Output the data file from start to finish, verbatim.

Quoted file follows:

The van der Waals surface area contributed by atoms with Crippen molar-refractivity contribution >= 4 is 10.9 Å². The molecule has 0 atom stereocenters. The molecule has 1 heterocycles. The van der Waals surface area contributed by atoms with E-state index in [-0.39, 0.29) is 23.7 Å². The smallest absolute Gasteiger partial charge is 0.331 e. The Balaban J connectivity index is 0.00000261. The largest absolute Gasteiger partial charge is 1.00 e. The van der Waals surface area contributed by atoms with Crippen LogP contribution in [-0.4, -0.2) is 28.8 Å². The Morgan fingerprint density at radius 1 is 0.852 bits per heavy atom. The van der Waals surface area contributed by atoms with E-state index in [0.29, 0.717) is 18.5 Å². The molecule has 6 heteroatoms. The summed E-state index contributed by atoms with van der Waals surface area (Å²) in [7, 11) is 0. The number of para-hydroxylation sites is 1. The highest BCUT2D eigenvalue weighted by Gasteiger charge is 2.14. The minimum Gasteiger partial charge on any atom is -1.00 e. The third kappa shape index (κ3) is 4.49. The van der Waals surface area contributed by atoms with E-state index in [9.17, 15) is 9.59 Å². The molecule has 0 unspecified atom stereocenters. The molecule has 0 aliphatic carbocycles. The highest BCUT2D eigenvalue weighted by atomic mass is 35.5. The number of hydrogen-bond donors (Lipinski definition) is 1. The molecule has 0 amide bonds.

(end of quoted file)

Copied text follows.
The van der Waals surface area contributed by atoms with Crippen molar-refractivity contribution >= 4 is 10.9 Å². The molecule has 0 atom stereocenters. The molecule has 1 heterocycles. The van der Waals surface area contributed by atoms with E-state index in [-0.39, 0.29) is 23.7 Å². The smallest absolute Gasteiger partial charge is 0.331 e. The Balaban J connectivity index is 0.00000261. The largest absolute Gasteiger partial charge is 1.00 e. The van der Waals surface area contributed by atoms with Crippen LogP contribution in [-0.4, -0.2) is 28.8 Å². The Morgan fingerprint density at radius 1 is 0.852 bits per heavy atom. The van der Waals surface area contributed by atoms with E-state index in [0.29, 0.717) is 18.5 Å². The molecule has 6 heteroatoms. The summed E-state index contributed by atoms with van der Waals surface area (Å²) in [7, 11) is 0. The number of para-hydroxylation sites is 1. The highest BCUT2D eigenvalue weighted by Gasteiger charge is 2.14. The minimum Gasteiger partial charge on any atom is -1.00 e. The third kappa shape index (κ3) is 4.49. The van der Waals surface area contributed by atoms with E-state index in [9.17, 15) is 9.59 Å². The molecule has 0 unspecified atom stereocenters. The molecule has 0 aliphatic carbocycles. The highest BCUT2D eigenvalue weighted by atomic mass is 35.5. The number of hydrogen-bond donors (Lipinski definition) is 1. The molecule has 0 amide bonds.